TEXT OF INTERVIEW
Tess Vigeland: The Great Recession has prompted lots of us to take a second look at our spending habits. Cut a little from the budget here, trim expenses there. Go a few weeks without new purchases… But an entire year? Welcome to the Great American Apparel Diet. It began a year ago this week, the brainchild of Seattle resident Sally Bjornson. So, as participants get ready to fall off the wagon, I asked Bjornson where the idea came from.
Sally Bjornson: Last summer, I was a little distressed about all the news about people overspending, just this consumptive lifestyle that we as Americans had bought into. It caused me to kind of look at my own habits. So I floated this idea out to a couple friends, saying, “Could you go a year without buying clothes?” And most of the women I spoke to were just outraged at the idea. But there were about five women who responded. So I said, “OK, we’ll start this blog and we’ll see how it goes.”
Immediately, we started getting news about it and followers. And now we have over 300 dieters from 12 countries around the world. So, we hit a nerve.
Vigeland: Was there something that sparked this specific idea? I mean, there are a lot of things you can do to cut back on a consumer lifestyle, but this is hard core. Was there something happened that you saw and you just thought, “You know what? I gotta do something about this.”
Bjornson: You know, it’s really my own personal habits. For most of my job, I work out of my home. And I was still buying for a corporate lifestyle. So what ended up happening, you know, it’s almost like an out-of-body experience and realizing that I’m wearing jeans and a t-shirt and boots — it was kind of a uniform. And yet, I kept going out and buying all this stuff that just wasn’t what I was wearing. And so, I cleaned up my closet and gave away so many clothes — and some of them still had tags on them.
Vigeland: Oh boy.
Bjornson: And I thought, “This is just gross.” But after I actually talked to a lot of friends about it, they were in the same boat. I mean, most of us have an entire closet that could probably last us 10 years.
Bjornson: But people stop wearing things, because it feels old.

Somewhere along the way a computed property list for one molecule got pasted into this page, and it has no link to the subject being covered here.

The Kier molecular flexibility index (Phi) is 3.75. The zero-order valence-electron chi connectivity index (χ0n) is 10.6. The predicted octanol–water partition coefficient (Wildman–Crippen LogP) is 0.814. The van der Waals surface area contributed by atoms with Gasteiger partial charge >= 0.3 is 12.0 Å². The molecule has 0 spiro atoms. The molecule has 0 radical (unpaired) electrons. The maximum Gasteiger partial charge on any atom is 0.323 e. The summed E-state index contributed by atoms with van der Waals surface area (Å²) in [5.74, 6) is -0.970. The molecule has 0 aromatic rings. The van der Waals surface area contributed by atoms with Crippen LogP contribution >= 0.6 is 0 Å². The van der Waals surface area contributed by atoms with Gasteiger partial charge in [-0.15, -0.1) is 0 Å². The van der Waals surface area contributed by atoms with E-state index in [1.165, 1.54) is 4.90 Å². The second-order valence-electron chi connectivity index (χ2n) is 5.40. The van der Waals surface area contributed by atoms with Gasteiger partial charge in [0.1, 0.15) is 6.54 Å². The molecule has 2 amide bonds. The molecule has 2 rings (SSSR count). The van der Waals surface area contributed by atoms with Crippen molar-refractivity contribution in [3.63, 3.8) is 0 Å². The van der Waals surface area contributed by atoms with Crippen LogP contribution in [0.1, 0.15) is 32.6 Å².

Vigeland: Well, OK, so you’re making all this sound very easy. There must’ve been some hard parts.
Bjornson: I have a very good friend and she and I went out to dinner one night. And I left my house feeling like I looked cute, and she was fabulous wearing something that she had just bought in Asia and she had this great jewelry on. And I felt so frumpy. And when I came home, I was really ready to go off of it, and you know, it’s like, “This is a really dumb idea. I don’t feel good.” That was a tough moment, and I did call her the next day and said, “I don’t think I could see for another six months.”
Vigeland: I guess that’s one way to approach it. So you couldn’t buy anything new. Could you go to a used clothing store or was this just…?
Bjornson: Technically, no. It was really interesting, as the diet grew, people would send me e-mails like, “Now, what are the rules?” I didn’t encourage people to do it, but this was really a social experiment to stop and reflect.
Vigeland: You mentioned earlier that part of it was that you wanted to cut down on the amount of money that you had been spending on clothing, so have you been able to calculate how much you saved over the last year?
Bjornson: About $5,000.
Bjornson: Yeah. And you know what? That’s not a lot compared to some of these people. I mean, there are people who spend $10,000 a year, and they’re not like “Dynasty” people.
Vigeland: Right. But if you’re not calculating it, then you don’t realize how much it adds up.
Vigeland: So you’ve been on a diet for about a year, anything planned for the one-year anniversary?
Bjornson: Well, I’m going to be in Alaska in a cruise, so there’s not going to be a lot of opportunity to be shopping there. But, I get back on the fourth of September, and on the fifth, I’m going out to buy a pair of jeans.
Vigeland: You are.
Bjornson: Mmhmm. What’s been really fun is I’ve worn out two pairs of jeans, and now I can get a new pair.
Vigeland: Well, have fun shopping and congratulations on making it through the year. And thanks so much for talking with us.
Bjornson: Thank you.
There’s a lot happening in the world. Through it all, Marketplace is here for you.
You rely on Marketplace to break down the world’s events and tell you how it affects you in a fact-based, approachable way. We rely on your financial support to keep making that possible.
Your donation today powers the independent journalism that you rely on. For just $5/month, you can help sustain Marketplace so we can keep reporting on the things that matter to you.